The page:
One prominent example for a charge ordered multiferroic is LuFe2O4, which shows improper ferroelectricity below 330 K.[7] The arrangements of the electrons arise from the charge frustration on a triangular lattice with the mixed valence state of Fe2+ and Fe3+ ions. Ferrimagnetic behavior occurs below 240 K.

In addition, charge ordered ferroelectricity is suggested in Fe3O4 and (Pr,Ca)MnO3.[8]

Geometrically frustrated multiferroics

Geometric frustrated multiferroicity is related to a structural phase transition at high temperature. Several compounds belong to this important class of multiferroics: K2SeO4, Cs2CdI4, hexagonal RMnO3. These systems are proto-typical multiferroics which can be understood by competition between local interactions on several ion sites. For example, in hexagonal manganites h-RMnO3 (R=Ho-Lu, Y), the ferroelectric polarization at high temperature is correlated to lattice distortions through off-centering of ions. Geometric frustration gives rise to novel spin arrangements at low temperature: The spins order in a variety of non-collinear, e.g. (in-plane) triangular or Kagomé structures to relieve the geometric frustration. The coexistence of ferroelectric and magnetic order occurs together with a strong coupling between two disparate order parameters.

The mechanism of the ferroelectric ordering in hexagonal RMnO3 is still questionable in the scientific community and must be understood before a comprehensive picture of multiferroic phenomena in spin frustrated systems can be built. It is still matter of debate whether the geometric distortion is the origin of the electric polarization or whether the off-centering of Mn ions also contributes to the polarization.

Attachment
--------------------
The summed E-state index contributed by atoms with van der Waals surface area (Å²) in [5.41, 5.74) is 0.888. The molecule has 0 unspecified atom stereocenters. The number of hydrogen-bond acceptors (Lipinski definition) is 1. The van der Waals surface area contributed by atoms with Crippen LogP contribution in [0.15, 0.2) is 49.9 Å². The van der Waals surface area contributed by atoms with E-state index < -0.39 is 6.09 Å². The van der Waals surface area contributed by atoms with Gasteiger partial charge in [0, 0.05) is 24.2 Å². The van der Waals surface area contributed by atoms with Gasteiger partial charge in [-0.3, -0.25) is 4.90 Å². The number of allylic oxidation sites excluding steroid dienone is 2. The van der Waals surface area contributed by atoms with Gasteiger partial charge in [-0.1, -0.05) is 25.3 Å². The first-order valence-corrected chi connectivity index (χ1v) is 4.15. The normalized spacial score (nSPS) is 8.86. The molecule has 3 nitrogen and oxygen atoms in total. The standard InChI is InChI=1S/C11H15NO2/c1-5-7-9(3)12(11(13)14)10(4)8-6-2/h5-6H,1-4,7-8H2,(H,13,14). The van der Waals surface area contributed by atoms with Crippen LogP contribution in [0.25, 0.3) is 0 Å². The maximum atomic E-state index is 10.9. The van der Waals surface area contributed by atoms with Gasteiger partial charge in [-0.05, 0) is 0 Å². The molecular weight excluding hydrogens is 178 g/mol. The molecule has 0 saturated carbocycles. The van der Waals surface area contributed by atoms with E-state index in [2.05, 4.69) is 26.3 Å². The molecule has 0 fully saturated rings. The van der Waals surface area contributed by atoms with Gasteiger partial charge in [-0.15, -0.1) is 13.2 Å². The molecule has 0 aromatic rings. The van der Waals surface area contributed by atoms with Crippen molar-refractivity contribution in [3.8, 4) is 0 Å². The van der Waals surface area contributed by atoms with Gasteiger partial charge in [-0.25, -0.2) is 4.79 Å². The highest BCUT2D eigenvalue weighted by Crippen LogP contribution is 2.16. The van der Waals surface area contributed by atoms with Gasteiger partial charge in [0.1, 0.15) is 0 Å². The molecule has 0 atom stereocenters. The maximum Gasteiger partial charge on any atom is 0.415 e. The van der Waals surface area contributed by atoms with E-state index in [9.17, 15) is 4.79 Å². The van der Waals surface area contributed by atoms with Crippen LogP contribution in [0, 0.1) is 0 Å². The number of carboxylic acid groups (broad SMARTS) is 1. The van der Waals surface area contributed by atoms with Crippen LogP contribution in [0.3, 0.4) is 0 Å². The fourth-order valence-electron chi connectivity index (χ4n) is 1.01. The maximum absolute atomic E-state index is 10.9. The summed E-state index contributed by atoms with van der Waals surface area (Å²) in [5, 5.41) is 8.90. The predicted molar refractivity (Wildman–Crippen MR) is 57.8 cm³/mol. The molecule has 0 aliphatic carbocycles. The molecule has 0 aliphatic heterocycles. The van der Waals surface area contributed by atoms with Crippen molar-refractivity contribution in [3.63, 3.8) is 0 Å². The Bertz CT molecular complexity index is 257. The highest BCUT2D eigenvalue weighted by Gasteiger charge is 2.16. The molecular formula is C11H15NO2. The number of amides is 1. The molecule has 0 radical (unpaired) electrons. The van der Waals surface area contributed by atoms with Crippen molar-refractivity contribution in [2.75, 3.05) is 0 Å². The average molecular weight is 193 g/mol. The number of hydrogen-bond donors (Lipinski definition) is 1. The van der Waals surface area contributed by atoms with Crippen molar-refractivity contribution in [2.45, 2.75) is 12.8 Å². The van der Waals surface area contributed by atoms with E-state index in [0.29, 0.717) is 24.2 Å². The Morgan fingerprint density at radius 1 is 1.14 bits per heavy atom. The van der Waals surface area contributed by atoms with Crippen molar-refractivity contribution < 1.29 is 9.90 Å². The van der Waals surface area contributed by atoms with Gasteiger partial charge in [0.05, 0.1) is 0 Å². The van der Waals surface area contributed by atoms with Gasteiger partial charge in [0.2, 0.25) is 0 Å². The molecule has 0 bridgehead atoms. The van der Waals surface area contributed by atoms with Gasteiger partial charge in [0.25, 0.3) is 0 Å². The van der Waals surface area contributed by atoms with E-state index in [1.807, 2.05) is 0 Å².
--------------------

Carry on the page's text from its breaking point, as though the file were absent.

Physical properties of geometric multiferroics are dominated by the behavior of the d-shell electrons (e.g.-orbitals) and of the rare earth elements with an unfilled f-shell. Hexagonal manganites show the largest deviation from perovskite structure due to the small size of rare-earth ion. Although geometrically frustrated multiferroics exhibit a simple chemistry, they provide a unique set of physical properties, such as rich phase diagrams or multiple frustrations. The strong coupling between ferroelectric and magnetic orders is represented by an anomaly in the static dielectric constant at magnetic phase transitions. Geometric frustrated ferroelectrics are prime candidates for device memory applications.

Magnetically driven ferroelectricity

Magnetically driven multiferroics are insulating materials, mostly oxides, in which macroscopic electric polarization is induced by magnetic long-range order. A necessary but not sufficient condition for the appearance of spontaneous electric polarization is the absence of inversion symmetry. In these materials inversion symmetry is broken by magnetic ordering. Such a symmetry breaking often occurs in so-called frustrated magnets, where competing interactions between spins favor unconventional magnetic orders. The microscopic mechanisms of magnetically induced ferroelectricity involve the polarization of electronic orbitals and relative displacement of ions in response to magnetic ordering.

Many multiferroics show the cycloidal spiral ordering, in which spins rotate around an axis perpendicular to the propagation vector of the spiral. The induced electric polarization is orthogonal to the propagation vector and lies in the spiral plane. An abrupt change of the spiral plane induced by magnetic field results in the corresponding rotation of the polarization vector. In DyMnO3 this transition is accompanied by the 600% increase of dielectric constant (the giant magnetocapacitance effect[9]). The microscopic mechanism of magnetoelectric coupling in spiral multiferroics involves spin-orbit coupling.